And that's what I meant by, I'm probably dying. Because, I don't know if you know this, but donors aren't easy to find. Especially when you need a heart for a teenage girl. I know that, Juniper knows that, and Dr. Underwood knows that.
"Could you call your dad?" He asks.
I pull out my phone and dial his number, "Tristan McLean's phone." His water boy answers, "Who is this?"
"Piper, you know, his kid?" I always have hated his water boys.
"What do you need?"
"I need to talk to him."
"He's a very busy man."
"Don't you think I know that? Can you tell him I need to talk to him please?"
He sighs, "They're in the middle of a scene."
"I can wait, but not for long." I tell him.
After a few minutes pass I hear the phone switch hands, "Pipes?"
"Hi dad." I greet, "Dr. Underwood needs you to come down here."
I put the phone to my chest, "What do I tell him?" I ask Doc.
"Tell him... Uh... Forms. I need him to sign forms! Yeah that's it." God, my doctor is a dork.
"He needs you to sign some forms."
"Can't he fax them over?"
"Uh... Fax?" I ask Doc.
"Tell him you need him here."
"Dr. Underwood says I need you here."
"I get out for a lunch break in thirty minutes. Can he wait?"
"Thirty minutes?" Doc gives me a thumbs up, "We can wait."
"Okay, see you then."
"Bye." We hang up, "Don't you love my dad?" I ask.
"Of course we do." Doc chuckles, "He gives me a good paycheck."
"And me. He gave you me." I smirk.
"Well..." He gives me a look.
"You adore me." I tell him.
"Duh, would have gotten rid of you ages ago if I didn't." He informs me. He pulls out the small plastic basketball and tosses it to me, "Let's see if you've improved."
"I likely have. You know, with all of my training."
For the next thirty minutes the three of us toss the plastic basketball at the hoop, only getting a point every twenty shots or so. We repeat the cycle for the thirty minutes after that, and the thirty minutes after that.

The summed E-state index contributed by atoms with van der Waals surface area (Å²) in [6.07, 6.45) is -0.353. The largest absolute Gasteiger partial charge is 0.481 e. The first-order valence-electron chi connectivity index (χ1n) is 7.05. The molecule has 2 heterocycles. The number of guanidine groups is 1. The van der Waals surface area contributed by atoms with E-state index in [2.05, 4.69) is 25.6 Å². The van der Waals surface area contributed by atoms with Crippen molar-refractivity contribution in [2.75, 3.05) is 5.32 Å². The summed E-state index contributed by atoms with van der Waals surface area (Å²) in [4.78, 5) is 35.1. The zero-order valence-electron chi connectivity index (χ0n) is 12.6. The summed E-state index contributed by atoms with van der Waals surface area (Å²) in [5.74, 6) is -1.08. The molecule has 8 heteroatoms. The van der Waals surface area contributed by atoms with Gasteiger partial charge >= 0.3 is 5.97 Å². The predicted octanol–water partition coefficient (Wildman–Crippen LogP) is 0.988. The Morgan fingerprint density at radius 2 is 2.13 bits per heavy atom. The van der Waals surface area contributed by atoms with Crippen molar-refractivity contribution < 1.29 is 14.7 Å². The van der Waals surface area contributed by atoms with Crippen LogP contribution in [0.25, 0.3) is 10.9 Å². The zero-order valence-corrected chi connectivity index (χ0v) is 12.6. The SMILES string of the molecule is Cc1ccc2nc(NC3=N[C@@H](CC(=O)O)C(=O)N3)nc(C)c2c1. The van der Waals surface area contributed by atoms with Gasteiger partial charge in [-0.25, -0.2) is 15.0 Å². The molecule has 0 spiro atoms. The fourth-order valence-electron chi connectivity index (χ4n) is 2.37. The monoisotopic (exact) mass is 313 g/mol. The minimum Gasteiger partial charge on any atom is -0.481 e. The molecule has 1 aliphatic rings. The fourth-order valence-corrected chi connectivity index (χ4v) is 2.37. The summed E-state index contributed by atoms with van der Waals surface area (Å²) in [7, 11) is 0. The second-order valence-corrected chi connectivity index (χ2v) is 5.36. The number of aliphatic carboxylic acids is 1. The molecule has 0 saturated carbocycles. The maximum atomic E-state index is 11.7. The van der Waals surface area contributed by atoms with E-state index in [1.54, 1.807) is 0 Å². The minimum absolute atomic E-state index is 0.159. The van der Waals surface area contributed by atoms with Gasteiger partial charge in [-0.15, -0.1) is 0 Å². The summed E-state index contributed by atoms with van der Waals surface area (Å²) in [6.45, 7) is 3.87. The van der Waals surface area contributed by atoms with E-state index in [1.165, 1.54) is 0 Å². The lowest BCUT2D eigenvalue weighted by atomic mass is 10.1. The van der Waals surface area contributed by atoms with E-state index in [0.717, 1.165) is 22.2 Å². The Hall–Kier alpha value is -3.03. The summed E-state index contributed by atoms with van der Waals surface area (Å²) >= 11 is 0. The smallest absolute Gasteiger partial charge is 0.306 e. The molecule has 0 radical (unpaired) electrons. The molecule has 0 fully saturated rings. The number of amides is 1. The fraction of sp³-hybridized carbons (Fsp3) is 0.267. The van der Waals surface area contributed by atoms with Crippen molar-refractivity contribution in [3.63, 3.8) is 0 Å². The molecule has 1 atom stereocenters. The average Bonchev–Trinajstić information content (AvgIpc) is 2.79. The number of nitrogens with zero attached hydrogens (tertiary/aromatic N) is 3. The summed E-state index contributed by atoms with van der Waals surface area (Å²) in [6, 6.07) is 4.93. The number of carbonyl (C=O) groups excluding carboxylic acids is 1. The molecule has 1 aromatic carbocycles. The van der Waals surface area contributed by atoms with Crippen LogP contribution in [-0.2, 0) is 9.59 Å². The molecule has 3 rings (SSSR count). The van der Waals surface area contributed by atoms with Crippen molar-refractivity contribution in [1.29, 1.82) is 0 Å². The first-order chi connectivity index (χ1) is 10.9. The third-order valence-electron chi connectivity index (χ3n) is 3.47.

My dad shows up almost two hours later.
"Sorry, I'm late, Doctor. I got held up at work." He says walking into the room. He kisses the top of my head before sitting beside me.
"No worries." Dr. Underwood slips the plastic basketball into the drawer of his desk.
"So, where are those forms?" He asks.
"Well, we actually need to talk about-"
"Honestly, Doctor, I trust you with my daughter's life. I believe you're doing what's right for her. I'll sign whatever you need." He's in a hurry, as usual.
"Sir, I think your daughter should be pulled out of school." He says bluntly.
"What for?" Dad asks.
"Because, your daughter's condition has gotten worse. We called you here so I could tell you that her heart can hardly beat on it's own. We'll have to give her a pacemaker in order to help her heart actually beat. Which is the procedure I need you to sign off on. But the pacemaker will only do so much. She needs to be placed on the donor list for a new heart, because the one she has now, is cutting off her lung. She needs to be taken out of school because she needs constant care."
My dad's face fills with confusion he looks at me. His eyes say, but you look healthy to me.
"Wait," I speak up, "I have to live in a hospital then?"
"Not necessarily." He says, "You will have a few options on how you wish to go about this."
"My kid is sick?" Dad asks, "Like, terminally sick?"
"If we don't get her on the donor list, yes she would be considered terminal." He says it like he doesn't want to. Like he wishes it weren't true.
"But... Pipes." He can't figure it out. He can't figure me out.
"So, Doc. How long do we have then?" I ask.
"Hard to say." He answers truthfully, "But we have other matters to discuss. The procedure, getting her on the list, where we are going to have her live."
I nod to him.
"I'll sign off on the procedure, and getting her on the list." Dad says, "But... Where will she live? I don't even know where to start."
"Like I said, you have a few options." Dr. Underwood laces his fingers together like a real professional would do, "She could live in your home, sign up for Hospice care. We could admit her to this hospital, here she'd be under constant supervision." He pauses before he seems to have a light bulb moment, "Or," He rummages through his drawers, "Juniper could you get me the pamphlet for Camp?"
Juniper nods, walking out of the room.
"Camp?" Dad asks.
"Yes sir, it's one of the newest facilities our hospital has. It was built about seven years ago. One of our residents runs a sort of Hospice unit, out of his home." Juniper returns with the pamphlet, "Yes, Camp Jupiter." He hands it to my dad, "It's a special pediatrics program designed for children who don't want to live in a hospital, but need more than Hospice can provide. It's like a home."